Lateral Movement Training

Emily Beers


Vancouver, Canada



If you have ever played a sport—unless your sport was rowing—you probably appreciate the ability to move laterally, meaning the ability to effectively move sideways.


Yet our training often doesn’t reflect this. We squat, we press, we deadlift, we push, we pull—all linear movements. Rarely do we incorporate lateral movements into our training plan.



But in all reality we should prioritize lateral movement training. Below are three reasons why and three ways to do it.


1. Lateral Training Reduces Injuries

I have heard so many stories about people getting injured doing something silly like hopping over a fence laterally and landing awkwardly. Usually it’s a really fit person, too, as he was confident to jump the fence in the first place.


The point is that if you train 100 percent linearly, your muscles—and more importantly your joints—just won’t be as prepared as they should be for the sudden lateral demands that come up in life or during most sports.


2. Lateral Training Makes You Stronger

Beyond preparing your body to potentially avoid acute injuries, training laterally can help you strengthen your smaller stabilizer muscles, as well as help you iron out any current muscle imbalances you might have.


Frequently our muscles are used in a liner fashion, so building strength and flexibility laterally will support your strength goals.



3. Lateral Training Adds Variety

Many of us get stuck in doing the same thing at the gym week after week, month after month (ad nauseum). Variety is helpful not just for reducing the boredom you might feel with your current training plan, but also to ensure you become more balanced and capable of handling different and new stimuli.


OK, so how do you go about moving sideways at the gym?


Below are three ideas to get your wheels turning laterally.




Lateral Training Warm-Up

You must remember to warm-up. Check out the video below that highlights some lateral dynamic warm-up movements to do before getting into the exercises.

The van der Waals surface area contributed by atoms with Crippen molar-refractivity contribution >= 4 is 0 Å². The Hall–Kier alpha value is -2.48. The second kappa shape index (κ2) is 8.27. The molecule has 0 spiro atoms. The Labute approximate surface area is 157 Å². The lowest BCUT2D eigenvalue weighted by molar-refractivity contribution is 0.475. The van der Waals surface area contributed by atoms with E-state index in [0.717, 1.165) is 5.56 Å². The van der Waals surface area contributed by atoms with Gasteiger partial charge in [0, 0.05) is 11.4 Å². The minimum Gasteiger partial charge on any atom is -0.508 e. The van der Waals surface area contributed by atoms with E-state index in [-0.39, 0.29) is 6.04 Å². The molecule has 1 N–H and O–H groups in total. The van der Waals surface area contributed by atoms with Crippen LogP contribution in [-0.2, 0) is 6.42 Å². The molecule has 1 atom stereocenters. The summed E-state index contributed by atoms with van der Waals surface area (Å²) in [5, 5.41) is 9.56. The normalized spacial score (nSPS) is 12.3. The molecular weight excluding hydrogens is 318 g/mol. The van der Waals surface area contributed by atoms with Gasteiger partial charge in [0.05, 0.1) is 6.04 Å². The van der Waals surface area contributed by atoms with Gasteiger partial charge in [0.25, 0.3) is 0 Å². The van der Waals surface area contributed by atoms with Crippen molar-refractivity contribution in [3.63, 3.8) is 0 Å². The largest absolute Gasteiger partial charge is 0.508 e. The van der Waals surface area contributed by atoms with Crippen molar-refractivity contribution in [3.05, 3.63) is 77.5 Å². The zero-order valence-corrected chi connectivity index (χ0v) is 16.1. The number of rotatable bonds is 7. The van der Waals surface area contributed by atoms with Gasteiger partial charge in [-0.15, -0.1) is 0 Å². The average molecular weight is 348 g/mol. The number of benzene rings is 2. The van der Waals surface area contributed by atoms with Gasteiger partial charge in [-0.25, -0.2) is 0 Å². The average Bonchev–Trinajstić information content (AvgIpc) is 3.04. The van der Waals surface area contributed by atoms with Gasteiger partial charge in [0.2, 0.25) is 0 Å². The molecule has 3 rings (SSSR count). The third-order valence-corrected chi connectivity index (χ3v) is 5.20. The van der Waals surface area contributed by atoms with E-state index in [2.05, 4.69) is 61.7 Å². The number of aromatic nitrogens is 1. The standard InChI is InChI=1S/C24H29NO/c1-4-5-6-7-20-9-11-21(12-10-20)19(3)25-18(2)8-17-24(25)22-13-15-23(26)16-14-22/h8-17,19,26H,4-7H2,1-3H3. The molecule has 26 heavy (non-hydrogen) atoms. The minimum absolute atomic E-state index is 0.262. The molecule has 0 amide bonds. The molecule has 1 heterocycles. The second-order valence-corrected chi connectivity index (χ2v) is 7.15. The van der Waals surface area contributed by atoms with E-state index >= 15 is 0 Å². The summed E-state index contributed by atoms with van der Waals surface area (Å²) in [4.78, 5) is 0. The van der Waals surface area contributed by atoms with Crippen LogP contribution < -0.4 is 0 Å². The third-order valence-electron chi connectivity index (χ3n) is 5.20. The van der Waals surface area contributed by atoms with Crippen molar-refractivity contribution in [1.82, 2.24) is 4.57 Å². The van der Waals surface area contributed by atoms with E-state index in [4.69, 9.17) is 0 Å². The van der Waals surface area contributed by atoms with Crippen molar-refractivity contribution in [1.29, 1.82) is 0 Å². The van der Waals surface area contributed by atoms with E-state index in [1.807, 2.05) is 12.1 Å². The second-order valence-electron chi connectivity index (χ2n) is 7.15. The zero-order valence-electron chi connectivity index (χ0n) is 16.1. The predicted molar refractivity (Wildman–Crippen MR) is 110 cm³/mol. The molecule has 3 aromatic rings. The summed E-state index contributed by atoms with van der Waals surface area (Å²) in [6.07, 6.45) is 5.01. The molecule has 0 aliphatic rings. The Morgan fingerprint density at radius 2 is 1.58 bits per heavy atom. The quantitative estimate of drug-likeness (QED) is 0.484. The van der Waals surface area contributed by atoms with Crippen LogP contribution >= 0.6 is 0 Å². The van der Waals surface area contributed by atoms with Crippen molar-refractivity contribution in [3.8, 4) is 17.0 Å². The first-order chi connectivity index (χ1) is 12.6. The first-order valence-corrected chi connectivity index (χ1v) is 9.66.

Lateral Training Movement 1: Goblet Cossack Squats

A Cossack squat is a lateral squat where you sink into one hip while the other leg remains straight. Go as deep as you can, just like a squat, all the while maintaining a stable position. Can you squat laterally below parallel via a Cossack squat?



  • Perform 4-5 sets of 6-8 reps per leg with a moderate weight



Lateral Training Movement 2: Lateral Running and Jumping Course

You may have done a plyometric course before, but maybe not a lateral one. You can use cones or small boxes if you’re confident, and you can either run laterally or jump and rebound laterally.


  • Spend 10 minutes moving through the course. Rest as needed between each time through the course.



Lateral Training Movement 3: Lateral Box Running

This exercise is great for developing lateral prowess, and also for increasing speed and power. It also requires less space than the running course. All you need are two boxes—one shorter one and one taller one.


Focus on moving explosively from the ground to the first box with your first foot before pushing off and stepping laterally with the other foot onto the higher box.


  • 10 sets per leg. Rest as needed.


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